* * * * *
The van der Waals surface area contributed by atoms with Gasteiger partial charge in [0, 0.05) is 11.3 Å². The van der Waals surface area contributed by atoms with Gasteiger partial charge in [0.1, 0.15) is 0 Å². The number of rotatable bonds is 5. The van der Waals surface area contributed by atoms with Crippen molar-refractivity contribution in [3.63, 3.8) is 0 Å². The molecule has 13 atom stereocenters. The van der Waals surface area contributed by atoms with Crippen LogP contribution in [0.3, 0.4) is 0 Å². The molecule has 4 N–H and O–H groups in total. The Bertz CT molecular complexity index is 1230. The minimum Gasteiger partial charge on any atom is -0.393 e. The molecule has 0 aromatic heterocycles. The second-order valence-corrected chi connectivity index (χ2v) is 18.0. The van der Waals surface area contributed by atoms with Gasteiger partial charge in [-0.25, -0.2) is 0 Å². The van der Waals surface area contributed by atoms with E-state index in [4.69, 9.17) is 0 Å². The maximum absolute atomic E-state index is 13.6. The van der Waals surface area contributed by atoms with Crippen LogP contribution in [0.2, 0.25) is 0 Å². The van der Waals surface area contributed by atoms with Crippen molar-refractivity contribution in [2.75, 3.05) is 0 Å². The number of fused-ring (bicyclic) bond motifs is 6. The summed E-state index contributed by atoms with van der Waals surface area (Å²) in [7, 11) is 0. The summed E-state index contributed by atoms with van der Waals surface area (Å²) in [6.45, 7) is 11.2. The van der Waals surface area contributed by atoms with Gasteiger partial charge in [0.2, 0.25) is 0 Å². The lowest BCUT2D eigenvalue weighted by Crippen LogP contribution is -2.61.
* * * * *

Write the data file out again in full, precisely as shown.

The van der Waals surface area contributed by atoms with Gasteiger partial charge in [0, 0.05) is 11.3 Å². The van der Waals surface area contributed by atoms with Gasteiger partial charge in [0.1, 0.15) is 0 Å². The number of rotatable bonds is 5. The van der Waals surface area contributed by atoms with Crippen molar-refractivity contribution in [3.63, 3.8) is 0 Å². The molecule has 13 atom stereocenters. The van der Waals surface area contributed by atoms with Crippen LogP contribution in [0.3, 0.4) is 0 Å². The molecule has 4 N–H and O–H groups in total. The Bertz CT molecular complexity index is 1230. The minimum Gasteiger partial charge on any atom is -0.393 e. The molecule has 0 aromatic heterocycles. The second-order valence-corrected chi connectivity index (χ2v) is 18.0. The van der Waals surface area contributed by atoms with Gasteiger partial charge in [-0.25, -0.2) is 0 Å². The van der Waals surface area contributed by atoms with E-state index in [4.69, 9.17) is 0 Å². The maximum absolute atomic E-state index is 13.6. The van der Waals surface area contributed by atoms with Crippen LogP contribution in [0.2, 0.25) is 0 Å². The van der Waals surface area contributed by atoms with Crippen molar-refractivity contribution in [2.75, 3.05) is 0 Å². The number of fused-ring (bicyclic) bond motifs is 6. The summed E-state index contributed by atoms with van der Waals surface area (Å²) in [7, 11) is 0. The summed E-state index contributed by atoms with van der Waals surface area (Å²) in [6.45, 7) is 11.2. The van der Waals surface area contributed by atoms with Gasteiger partial charge in [0.2, 0.25) is 0 Å². The lowest BCUT2D eigenvalue weighted by Crippen LogP contribution is -2.61.